An Introduction to Green Pakistan Programme (GPP)

An Introduction to Green Pakistan Programme (GPP)

Green Pakistan Programme (GPP) with the overall objective to facilitate the transition towards environmentally resilient Pakistan by mainstreaming notions of adaptation and mitigation through ecologically targeted initiatives covering afforestation, biodiversity conservation and enabling policy environment.

Green Pakistan Programme GPP - Tech Urdu

Objectives of Green Pakistan Programme

The specific objectives of the programme are:

  1. Plantation of indigenous and fast-growing local tree species including flowering and fruit trees, adding an additional one hundred (100) million new plants over the next five years to make the country green and aesthetically serene;
  2. Strengthening policy milieu for conservation and biodiversity;
  3. Supporting communication measures and demand mobilization for an environmentally resilient Pakistan.

The GPP has three[1] main components:

1)        The revival of Forestry Resources in Pakistan,

2)        The revival of Wildlife Resources in Pakistan

The GPP is funded and implemented by the federal, provincial and regional governments for five years (2016-2021) in 100 districts of the country covering important ecological areas such as mangrove forests, riverine forests, historical irrigated plantations, scrub forests, moist temperate forests and dry temperate forests including Juniper forests, Chilghoza forests, Guzara forests etc. and many protected areas.

Green Pakistan Programme GPP’s MAIN INTERVENTION AREAS

 Enabling Policy Environment (e.g.)

  • Meaningful engagement of women in policy-making, planning, and management of
  • Improving intra and interdepartmental cooperation and coordination
  • Mainstreaming/ institutionalizing forestry concerns and remedial actions in ¬†development plans of all other sectors especially infrastructure development, agriculture and livestock, water, energy, commerce, population planning,
  • Providing social recognition and Economic Incentives
  • Awareness raising followed by support for motivation and implementation
  • Capacity building of organizations (remove constraints)
  • Training of Project staff, relevant NGOs, Community activists, and other stakeholders
  • Improving Institutional framework Such as PPP based¬† forestation,
  • Promoting alternatives of timber and fuelwood (e.g. timber import,
  • Promoting innovation and technology for efficient use of water in irrigation
  • Improving legal framework to institutionalize policy reforms and support the objectives of forestry and wildlife sectors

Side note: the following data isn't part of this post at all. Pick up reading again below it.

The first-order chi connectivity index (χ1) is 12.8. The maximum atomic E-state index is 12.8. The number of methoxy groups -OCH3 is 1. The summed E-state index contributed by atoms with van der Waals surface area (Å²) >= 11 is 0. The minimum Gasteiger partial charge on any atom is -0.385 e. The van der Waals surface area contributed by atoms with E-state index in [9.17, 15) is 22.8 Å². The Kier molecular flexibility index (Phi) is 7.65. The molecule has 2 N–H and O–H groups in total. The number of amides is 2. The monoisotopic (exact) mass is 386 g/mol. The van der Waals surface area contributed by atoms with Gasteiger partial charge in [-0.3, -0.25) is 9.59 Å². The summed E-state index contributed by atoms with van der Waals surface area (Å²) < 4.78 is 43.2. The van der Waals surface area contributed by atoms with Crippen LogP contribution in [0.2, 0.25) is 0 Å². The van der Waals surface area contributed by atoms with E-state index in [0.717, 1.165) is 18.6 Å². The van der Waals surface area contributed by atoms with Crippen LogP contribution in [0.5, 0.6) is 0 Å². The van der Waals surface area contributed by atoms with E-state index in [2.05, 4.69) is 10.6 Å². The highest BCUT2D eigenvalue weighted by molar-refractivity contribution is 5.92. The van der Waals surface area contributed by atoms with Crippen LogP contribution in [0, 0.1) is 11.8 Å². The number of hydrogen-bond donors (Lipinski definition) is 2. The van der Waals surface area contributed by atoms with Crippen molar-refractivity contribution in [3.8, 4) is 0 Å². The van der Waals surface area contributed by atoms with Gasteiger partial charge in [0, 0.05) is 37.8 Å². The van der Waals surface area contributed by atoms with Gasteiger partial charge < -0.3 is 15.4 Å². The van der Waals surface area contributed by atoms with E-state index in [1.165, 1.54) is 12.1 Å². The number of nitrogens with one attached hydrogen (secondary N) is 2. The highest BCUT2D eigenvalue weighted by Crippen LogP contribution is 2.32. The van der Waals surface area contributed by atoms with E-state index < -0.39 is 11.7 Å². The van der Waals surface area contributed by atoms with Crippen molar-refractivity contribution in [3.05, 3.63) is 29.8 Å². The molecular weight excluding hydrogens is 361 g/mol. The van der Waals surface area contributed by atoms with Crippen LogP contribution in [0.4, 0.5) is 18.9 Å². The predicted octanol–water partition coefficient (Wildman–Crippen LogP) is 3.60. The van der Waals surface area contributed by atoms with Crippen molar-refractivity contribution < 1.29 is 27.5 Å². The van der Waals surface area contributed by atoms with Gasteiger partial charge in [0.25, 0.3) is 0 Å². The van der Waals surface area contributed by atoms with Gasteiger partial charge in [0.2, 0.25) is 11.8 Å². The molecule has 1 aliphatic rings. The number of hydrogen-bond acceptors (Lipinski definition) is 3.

Afforestation/Tree Planting

Categories of Interventions:

  • Nursery raising: and No. of plants per unit area that are fit for planting, innovation, technology
  • Block plantation (irrigated, dry)
  • Linear plantations (roadside, canal-side, rail-side, avenue):
  • Farm forestry/social forestry:
  • Hill/mountain planting
  • Mangrove planting
  • Riverine forest sowing/planting
  • Natural regeneration (protection- grazing control, fire control, weeding, water retention/diversion)
  • Promotional free distribution of Plants: need assessment, Spp., size, feasibility, awareness undertaken, promotional materials developed and distributed, demonstration and training, technical support in planting and maintenance, and follow up

Wildlife:

  • Planting/Improvement of wildlife Habitats for feed, shelter, and breeding
  • Propagation and conservation (species and habitats, Protected Areas) for preservation or sustainable use of species and their habitats

Thematic Areas:

  • Stakeholder Engagement
  • Gender integration
  • Support to activist(s)/social organizations/village conservation committees for successful wildlife conservation, afforestation, nursery raising ‚Ķ,
  • Effective Organisations’ Capacity building and training of Individuals followed by impact through nursery raising, successful planting, wildlife protection, conservation, development and sustainable use
  • Self-monitoring, evaluation, and documentation (including identification, selection, and documentation of good/best practices)
  • Efficient irrigation technology (drip, bubbler,‚Ķ., lined channels, application of growth media/unharmful chemicals)
  • Planting after land reclamation (waterlogged, alkaline, sand dunes), and land development
  • Self-replication by the beneficiary after availing economic incentive(s)
  • PPP based forestation (cost and benefit sharing)
  • Fulfilling local needs ‚Äď households, other social, cultural and commercial uses, Spp., size of products, reducing consumption by promoting alternatives
  • Afforestation/wildlife conservation, non-consumptive use (e.g. tourism) and sustainable use for livelihood/poverty reduction

[1]¬†The third component “Strengthening of Zoological Survey of Pakistan” is being implemented by the Zoological Survey Department and is not relevant to this exercise.


See Also: 

The Most Comprehensive Video on Hingol National Park with English Subtitles / Captions

Turtle Species in Pakistan Face Extinction Threat (Latest Report)

Naeem Javid

Naeem Javid Muhammad Hassani is M.Sc Physics & M.Sc Forestry. He is working as DC Forest in Balochistan Forest and Wildlife Department. Tech is his Passion and he loves being a part of it. Let's Tech it!

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